Robin

Blog inspiration:
Seth Godin
Seth's Blog 
It's not the rats you need to worry about

    Photo Credit:
    2010
    R. Cicchetti
    Using LiveBrush

    Monday, December 21, 2009

    Wii are having fun in the library!


    The three days before vacation present unique - uhm - opportunities. Buckling down isn't at the top of the list of preferred activities for students during lunch blocks. Often the noise escalates and things can get a little stressful. This year, we are embracing the challenge. Wii are having a great time!

    The Metrowest Regional Library system generously makes available a full Wii gaming package for teen programs. CCHS is the first school library to take advantage and it is off to a terrific start. But why, you might ask, would a library encourage gaming?

    Our goal is for students to become life long learners and library patrons. If they feel a sense of welcome and belonging in their school library this will translate to positive associations later in life. How many adults do you know who feel nervous walking into a library? The old "shhhh" and sterotypical disapproving librarian did not foster a positive image.

    And what about joy? What about fun? As the game runs on the first floor there are students still working, undisturbed, on the second and third floors. The computers are full with students working on papers, powerpoint presentations and Quizlet flashcards. But the vibe is loose. There is a light, holiday feel to the library.

    Thanks to Metrowest for providing the games and support in bringing this program to the students of CCHS. I'm going to try Mario Cart now.

    Thursday, December 17, 2009

    My toolbar


    These are my daily tools, and this is how I work. Every single day my iGoogle page acts as my portal for work, play, and socializing. So, let's break it down. (You can click on the image for a clear enlargement.)

    The upper toolbar holds the bookmarks I use most often. Google Wave is still in beta, and I play here, seeing what it can do and how it might be used by students and teachers. Once it is opened for general use I can see it as an ideal collaborative space for group project work. My blogging tools are Blog This, Blogger Dashboard, Share on FaceBook and Flickr Creative Commons. I can grab interesting posts from my RSS feed and quickly add them to a post to blog about later, or even just to re-visit and think about and try. Of course, a picture tells a thousand words and Flickr Creative Commons is my one-stop shop for great images I can use with attribution.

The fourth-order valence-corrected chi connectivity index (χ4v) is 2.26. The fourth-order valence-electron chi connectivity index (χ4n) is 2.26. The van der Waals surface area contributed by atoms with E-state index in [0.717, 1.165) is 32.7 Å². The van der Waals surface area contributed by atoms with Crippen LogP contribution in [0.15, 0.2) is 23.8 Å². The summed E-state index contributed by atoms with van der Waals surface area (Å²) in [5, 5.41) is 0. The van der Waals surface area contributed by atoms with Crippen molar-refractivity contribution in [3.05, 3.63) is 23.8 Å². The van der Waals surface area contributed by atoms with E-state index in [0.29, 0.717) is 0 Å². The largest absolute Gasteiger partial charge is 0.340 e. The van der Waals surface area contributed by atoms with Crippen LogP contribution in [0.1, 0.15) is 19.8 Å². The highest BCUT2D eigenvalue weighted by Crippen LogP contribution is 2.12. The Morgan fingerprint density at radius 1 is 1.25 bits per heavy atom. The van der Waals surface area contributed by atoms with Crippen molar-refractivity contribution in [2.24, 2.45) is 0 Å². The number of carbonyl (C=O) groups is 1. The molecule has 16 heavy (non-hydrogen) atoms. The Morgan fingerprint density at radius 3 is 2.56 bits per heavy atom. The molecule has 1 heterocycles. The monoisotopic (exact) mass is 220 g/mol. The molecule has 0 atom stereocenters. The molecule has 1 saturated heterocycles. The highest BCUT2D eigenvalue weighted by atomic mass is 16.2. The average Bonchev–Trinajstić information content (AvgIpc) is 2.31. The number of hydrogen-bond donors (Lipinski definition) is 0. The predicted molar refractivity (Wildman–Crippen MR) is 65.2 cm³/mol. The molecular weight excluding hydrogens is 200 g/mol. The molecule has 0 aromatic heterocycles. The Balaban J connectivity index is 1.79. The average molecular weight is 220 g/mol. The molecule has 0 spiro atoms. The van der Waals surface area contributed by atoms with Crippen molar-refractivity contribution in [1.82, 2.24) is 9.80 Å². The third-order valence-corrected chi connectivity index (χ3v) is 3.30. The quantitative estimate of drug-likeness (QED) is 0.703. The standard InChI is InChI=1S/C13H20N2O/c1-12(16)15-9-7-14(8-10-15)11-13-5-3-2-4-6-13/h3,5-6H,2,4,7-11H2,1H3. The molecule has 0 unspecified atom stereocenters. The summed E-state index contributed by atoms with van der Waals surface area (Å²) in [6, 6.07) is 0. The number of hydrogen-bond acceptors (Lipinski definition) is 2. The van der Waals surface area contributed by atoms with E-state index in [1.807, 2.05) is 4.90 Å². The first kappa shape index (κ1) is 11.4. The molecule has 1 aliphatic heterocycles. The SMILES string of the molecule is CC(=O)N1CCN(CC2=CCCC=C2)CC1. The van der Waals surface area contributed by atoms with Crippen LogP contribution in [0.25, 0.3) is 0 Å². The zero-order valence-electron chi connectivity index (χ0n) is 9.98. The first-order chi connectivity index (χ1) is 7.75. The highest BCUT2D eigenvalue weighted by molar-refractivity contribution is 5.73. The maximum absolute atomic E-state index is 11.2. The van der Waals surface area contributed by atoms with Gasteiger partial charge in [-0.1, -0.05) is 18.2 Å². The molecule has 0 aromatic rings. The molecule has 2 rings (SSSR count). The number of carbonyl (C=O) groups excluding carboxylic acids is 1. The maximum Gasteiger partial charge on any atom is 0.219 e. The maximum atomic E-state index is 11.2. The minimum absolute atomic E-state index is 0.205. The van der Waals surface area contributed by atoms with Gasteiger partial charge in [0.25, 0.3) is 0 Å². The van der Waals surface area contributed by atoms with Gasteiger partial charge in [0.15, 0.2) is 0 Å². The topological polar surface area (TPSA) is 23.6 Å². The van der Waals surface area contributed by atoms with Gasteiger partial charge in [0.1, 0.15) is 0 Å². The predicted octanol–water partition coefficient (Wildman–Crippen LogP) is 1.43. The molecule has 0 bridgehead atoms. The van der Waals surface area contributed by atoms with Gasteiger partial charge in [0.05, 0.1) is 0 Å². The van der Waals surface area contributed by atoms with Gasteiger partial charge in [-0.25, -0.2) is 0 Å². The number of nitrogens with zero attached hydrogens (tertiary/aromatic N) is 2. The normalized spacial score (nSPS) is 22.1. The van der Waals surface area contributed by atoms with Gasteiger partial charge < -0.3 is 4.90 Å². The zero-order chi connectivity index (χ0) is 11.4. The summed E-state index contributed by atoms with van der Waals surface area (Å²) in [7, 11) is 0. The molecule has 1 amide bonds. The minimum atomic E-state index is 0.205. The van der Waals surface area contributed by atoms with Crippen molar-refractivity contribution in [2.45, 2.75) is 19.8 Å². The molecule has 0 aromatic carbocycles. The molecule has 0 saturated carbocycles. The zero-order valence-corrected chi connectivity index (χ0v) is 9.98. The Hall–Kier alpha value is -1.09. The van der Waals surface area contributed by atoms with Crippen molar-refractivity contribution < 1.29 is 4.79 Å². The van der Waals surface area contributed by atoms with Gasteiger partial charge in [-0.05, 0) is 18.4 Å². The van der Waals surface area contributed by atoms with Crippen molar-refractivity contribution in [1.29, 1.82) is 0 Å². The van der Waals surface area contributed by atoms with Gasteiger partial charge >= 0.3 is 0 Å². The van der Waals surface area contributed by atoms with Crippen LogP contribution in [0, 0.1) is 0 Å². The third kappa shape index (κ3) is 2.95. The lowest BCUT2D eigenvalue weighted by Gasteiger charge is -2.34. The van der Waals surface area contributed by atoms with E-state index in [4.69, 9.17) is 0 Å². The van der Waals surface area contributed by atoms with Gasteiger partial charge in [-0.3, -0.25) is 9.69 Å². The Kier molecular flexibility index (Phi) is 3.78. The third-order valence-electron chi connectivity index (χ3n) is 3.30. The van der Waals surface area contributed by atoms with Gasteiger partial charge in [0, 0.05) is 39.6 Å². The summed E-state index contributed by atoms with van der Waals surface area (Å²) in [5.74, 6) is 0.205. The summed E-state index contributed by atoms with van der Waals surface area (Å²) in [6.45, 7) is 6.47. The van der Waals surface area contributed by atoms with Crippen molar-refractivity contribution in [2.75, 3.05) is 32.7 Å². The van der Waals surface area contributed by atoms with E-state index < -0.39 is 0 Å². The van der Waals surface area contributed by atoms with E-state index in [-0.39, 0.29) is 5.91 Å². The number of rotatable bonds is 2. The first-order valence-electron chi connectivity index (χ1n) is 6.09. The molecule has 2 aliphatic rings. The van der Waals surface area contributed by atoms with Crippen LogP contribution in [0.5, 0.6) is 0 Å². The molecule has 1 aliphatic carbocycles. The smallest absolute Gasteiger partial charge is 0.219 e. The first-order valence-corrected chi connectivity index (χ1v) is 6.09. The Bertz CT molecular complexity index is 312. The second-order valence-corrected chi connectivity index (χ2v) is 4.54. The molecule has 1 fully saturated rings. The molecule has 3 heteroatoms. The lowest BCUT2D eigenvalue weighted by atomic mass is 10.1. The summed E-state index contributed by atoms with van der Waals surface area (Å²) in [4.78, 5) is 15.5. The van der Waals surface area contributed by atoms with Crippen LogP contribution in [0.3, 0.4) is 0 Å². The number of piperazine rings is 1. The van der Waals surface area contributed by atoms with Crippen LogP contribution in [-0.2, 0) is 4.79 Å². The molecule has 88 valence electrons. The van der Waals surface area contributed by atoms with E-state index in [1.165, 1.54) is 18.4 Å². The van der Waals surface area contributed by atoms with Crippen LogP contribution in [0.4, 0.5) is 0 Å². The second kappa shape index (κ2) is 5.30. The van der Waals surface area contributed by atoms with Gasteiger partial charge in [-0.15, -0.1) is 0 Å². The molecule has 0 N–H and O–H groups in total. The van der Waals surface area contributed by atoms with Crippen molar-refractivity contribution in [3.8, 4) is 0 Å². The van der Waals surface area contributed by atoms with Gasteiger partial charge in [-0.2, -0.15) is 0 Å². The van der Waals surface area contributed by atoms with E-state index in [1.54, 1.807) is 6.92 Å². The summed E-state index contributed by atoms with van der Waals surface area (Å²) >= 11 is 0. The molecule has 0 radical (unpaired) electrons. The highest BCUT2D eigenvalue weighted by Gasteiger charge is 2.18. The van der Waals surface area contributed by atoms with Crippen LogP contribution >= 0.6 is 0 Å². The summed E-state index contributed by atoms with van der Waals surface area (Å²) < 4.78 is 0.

The next bar is for Diigo, a FREE social networking site designed for researchers. The Diigo toolbar allows me to grab a website or blog post, annotate it on the live web, attach digital sticky notes, archive it for later use, save it to lists, and if I want I can share it with my Diigo network. Every morning I get an email from my Diigo groups with articles that have been shared by other educators and researchers. The generosity of the Diigo community is a large source of information, most recently from a guy in the U.K. who has been sharing wonderful European primary source sites. I follow lists for school librarians, Web 2.0 Educators, History and English Teachers and a couple of others. Each morning (at the ridiculous hour of 5:30am)  I have my tea, listen to the weather, ignore the dogs, and go through my Diigo updates. Right then I will pull out valuable resources and post them to the library wiki. This allows us to keep enriching our  portal to be a true 24/7 support and resource for students.